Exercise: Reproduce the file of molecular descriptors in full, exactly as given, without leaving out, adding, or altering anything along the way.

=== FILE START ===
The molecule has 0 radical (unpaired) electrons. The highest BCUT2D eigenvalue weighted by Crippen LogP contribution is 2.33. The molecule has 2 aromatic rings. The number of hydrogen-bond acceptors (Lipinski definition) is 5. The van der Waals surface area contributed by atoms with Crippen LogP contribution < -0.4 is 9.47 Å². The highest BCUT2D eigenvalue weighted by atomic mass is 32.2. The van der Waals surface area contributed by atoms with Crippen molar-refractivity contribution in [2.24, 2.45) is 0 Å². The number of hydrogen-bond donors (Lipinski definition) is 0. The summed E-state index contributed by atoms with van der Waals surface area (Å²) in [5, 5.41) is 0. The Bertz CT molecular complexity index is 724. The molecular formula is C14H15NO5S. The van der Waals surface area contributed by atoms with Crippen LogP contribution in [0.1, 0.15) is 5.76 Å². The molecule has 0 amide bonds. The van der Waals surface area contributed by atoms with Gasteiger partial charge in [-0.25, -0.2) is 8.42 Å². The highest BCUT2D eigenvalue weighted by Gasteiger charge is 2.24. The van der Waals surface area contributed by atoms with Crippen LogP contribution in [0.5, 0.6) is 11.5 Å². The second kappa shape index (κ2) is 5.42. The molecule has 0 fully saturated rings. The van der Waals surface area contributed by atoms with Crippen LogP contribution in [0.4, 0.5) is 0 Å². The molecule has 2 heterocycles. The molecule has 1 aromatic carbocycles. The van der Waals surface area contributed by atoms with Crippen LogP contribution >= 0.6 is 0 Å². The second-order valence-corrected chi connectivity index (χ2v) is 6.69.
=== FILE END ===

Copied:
The molecule has 0 radical (unpaired) electrons. The highest BCUT2D eigenvalue weighted by Crippen LogP contribution is 2.33. The molecule has 2 aromatic rings. The number of hydrogen-bond acceptors (Lipinski definition) is 5. The van der Waals surface area contributed by atoms with Crippen LogP contribution < -0.4 is 9.47 Å². The highest BCUT2D eigenvalue weighted by atomic mass is 32.2. The van der Waals surface area contributed by atoms with Crippen molar-refractivity contribution in [2.24, 2.45) is 0 Å². The number of hydrogen-bond donors (Lipinski definition) is 0. The summed E-state index contributed by atoms with van der Waals surface area (Å²) in [5, 5.41) is 0. The Bertz CT molecular complexity index is 724. The molecular formula is C14H15NO5S. The van der Waals surface area contributed by atoms with Crippen LogP contribution in [0.1, 0.15) is 5.76 Å². The molecule has 0 amide bonds. The van der Waals surface area contributed by atoms with Gasteiger partial charge in [-0.25, -0.2) is 8.42 Å². The highest BCUT2D eigenvalue weighted by Gasteiger charge is 2.24. The van der Waals surface area contributed by atoms with Crippen LogP contribution in [0.5, 0.6) is 11.5 Å². The second kappa shape index (κ2) is 5.42. The molecule has 0 fully saturated rings. The van der Waals surface area contributed by atoms with Crippen LogP contribution in [0.4, 0.5) is 0 Å². The molecule has 2 heterocycles. The molecule has 1 aromatic carbocycles. The van der Waals surface area contributed by atoms with Crippen LogP contribution >= 0.6 is 0 Å². The second-order valence-corrected chi connectivity index (χ2v) is 6.69.